Sidepodcast // All for F1 and F1 for all

Filed under F1 history

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The evolution of fireproof socks

Progress in F1 driver safety

Sidepodcast: The evolution of fireproof socks

by Bridget Schuil

Humans have used fireproof clothing for centuries. The earliest reliably documented use of fireproof clothing was in twelfth century Arabia; warriors would don silk undergarments, a cotton tunic daubed with a sticky fireproof substance, and a barrage of fireworks. Then, for some reason, the technology was forgotten until humans started venturing into space and incinerating themselves on race tracks.

The five greatest machines of F1

A look at some of the strongest cars that have participated in Formula One

Sidepodcast: The five greatest machines of F1

by Subhayan Mukerjee

With most of the teams having launched their challengers for the upcoming season, one wonders what path of evolution has resulted in the 700-odd bhp machines which shall line up at Melbourne come 17th March 2013. In an attempt to answer that question, here’s a look back at five of the most prominent racing cars that the Formula 1 community has seen over the six decades of its existence.

Simply imperious: The 1965 French Grand Prix

A recap of the action from the mid-60s racing

Sidepodcast: Simply imperious: The 1965 French Grand Prix

by Leigh O'Gorman

Before the 1965 French Grand Prix, Lotus driver Jim Clark was quietly confident. After three rounds, the legendary Scot had a three-point advantage over BRM's Graham Hill when they arrived at Clermont-Ferrand. With skill and smoothness a premium at the French circuit, Clark possessed an advantage that often superseded the superb engineering of his nimble Lotus 33. In the race, he would made it look so easy.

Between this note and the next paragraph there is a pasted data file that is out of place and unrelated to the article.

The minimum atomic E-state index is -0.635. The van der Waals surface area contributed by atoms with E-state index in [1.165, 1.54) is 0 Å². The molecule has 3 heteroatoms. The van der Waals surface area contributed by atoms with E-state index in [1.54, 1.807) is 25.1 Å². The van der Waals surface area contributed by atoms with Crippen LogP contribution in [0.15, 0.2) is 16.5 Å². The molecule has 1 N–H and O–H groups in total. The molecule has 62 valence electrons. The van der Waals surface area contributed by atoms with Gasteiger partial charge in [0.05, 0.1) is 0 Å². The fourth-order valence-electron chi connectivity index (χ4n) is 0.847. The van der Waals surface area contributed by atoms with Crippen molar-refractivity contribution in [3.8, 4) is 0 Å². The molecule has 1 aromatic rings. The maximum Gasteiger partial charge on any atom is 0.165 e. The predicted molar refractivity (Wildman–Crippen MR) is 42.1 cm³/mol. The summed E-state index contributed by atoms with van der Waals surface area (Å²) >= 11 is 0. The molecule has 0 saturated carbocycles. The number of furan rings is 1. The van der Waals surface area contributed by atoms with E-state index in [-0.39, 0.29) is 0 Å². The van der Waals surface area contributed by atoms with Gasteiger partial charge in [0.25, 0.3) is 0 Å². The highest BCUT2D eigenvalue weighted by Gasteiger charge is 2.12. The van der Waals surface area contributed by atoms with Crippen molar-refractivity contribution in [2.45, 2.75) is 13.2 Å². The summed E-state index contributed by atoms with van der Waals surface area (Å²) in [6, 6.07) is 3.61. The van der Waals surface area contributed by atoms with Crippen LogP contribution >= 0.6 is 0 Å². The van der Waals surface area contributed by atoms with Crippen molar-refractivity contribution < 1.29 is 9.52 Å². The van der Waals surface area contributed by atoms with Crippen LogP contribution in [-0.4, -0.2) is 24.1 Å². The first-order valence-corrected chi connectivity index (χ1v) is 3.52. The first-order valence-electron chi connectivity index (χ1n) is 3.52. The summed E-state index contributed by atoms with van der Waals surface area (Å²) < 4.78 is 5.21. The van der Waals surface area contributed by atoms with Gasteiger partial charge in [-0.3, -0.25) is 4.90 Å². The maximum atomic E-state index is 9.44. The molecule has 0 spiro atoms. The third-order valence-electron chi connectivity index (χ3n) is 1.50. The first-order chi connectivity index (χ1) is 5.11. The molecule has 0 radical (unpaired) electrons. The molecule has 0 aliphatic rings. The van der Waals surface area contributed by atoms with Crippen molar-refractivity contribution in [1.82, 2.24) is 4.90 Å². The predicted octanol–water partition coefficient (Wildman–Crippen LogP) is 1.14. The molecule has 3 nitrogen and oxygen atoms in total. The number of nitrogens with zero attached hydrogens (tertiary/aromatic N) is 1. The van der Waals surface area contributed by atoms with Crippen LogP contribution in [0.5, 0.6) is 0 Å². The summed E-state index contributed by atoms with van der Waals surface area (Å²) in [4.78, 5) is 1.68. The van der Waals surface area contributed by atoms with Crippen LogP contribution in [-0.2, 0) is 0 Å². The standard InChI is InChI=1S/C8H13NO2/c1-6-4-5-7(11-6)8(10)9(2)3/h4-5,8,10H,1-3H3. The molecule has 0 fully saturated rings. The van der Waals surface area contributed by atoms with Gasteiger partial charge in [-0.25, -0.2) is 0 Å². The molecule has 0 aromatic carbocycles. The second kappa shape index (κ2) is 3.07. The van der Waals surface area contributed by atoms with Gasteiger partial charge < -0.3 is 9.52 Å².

It never rains, but it snows

A race affected by the worst seasonable conditions

Sidepodcast: It never rains, but it snows

by Leigh O'Gorman

An unseasonal cold spell broken, a sodden and wintry base is revealed, as the snow in Ireland and the UK peels away feebly. The once pretty white sheets, now betray their subtle beauty as they age to a dirt riddled slush. This is what winter in Ireland is supposed to look like. Grey. Motorsport tends not to happen in these conditions. Smaller meets and track days would often be cancelled beforehand, while many Championships are deliberately scheduled to avoid such poor weather systems.

The best and the worst of Spa (since 2003)

Some recent events at the Belgian Grand Prix

Sidepodcast: The best and the worst of Spa (since 2003)

by Christine

Now that we're halfway through the summer break, it's almost time to start looking ahead to the Belgian Grand Prix. As it's a lazy Sunday afternoon, I was browsing through some videos of racing at Spa, and remembering the best and worst bits since I started watching. I thought I'd share them with you, and then perhaps you can let me know what your best and worst Belgian Grand Prix moments are since you switched on and tuned in.

François Cevert

A look at the history of the French F1 driver

Sidepodcast: François Cevert

by Steven Roy

François Cevert was born in Nazi occupied Paris in February 1944. He became interested in motor racing after meeting his sister’s boyfriend and future Monaco grand prix winner Jean-Pierre Beltoise. After completing two years of national service Cevert entered and won the Volant Shell competition in 1966. The prize was a sponsored season in the French formula three championship with Alpine.

Jim who?

A name in Formula One that should be remembered

Sidepodcast: Jim who?

by Steven Roy

There are people who believe that the thing that sets F1 apart from other classes of racing is technology. The theory is F1 has the best people and has always had a technological lead. Only F1 could have ever made the great breakthroughs in technology that have taken us from barely modified road cars to cars that, in theory at least, could run upside down on a ceiling.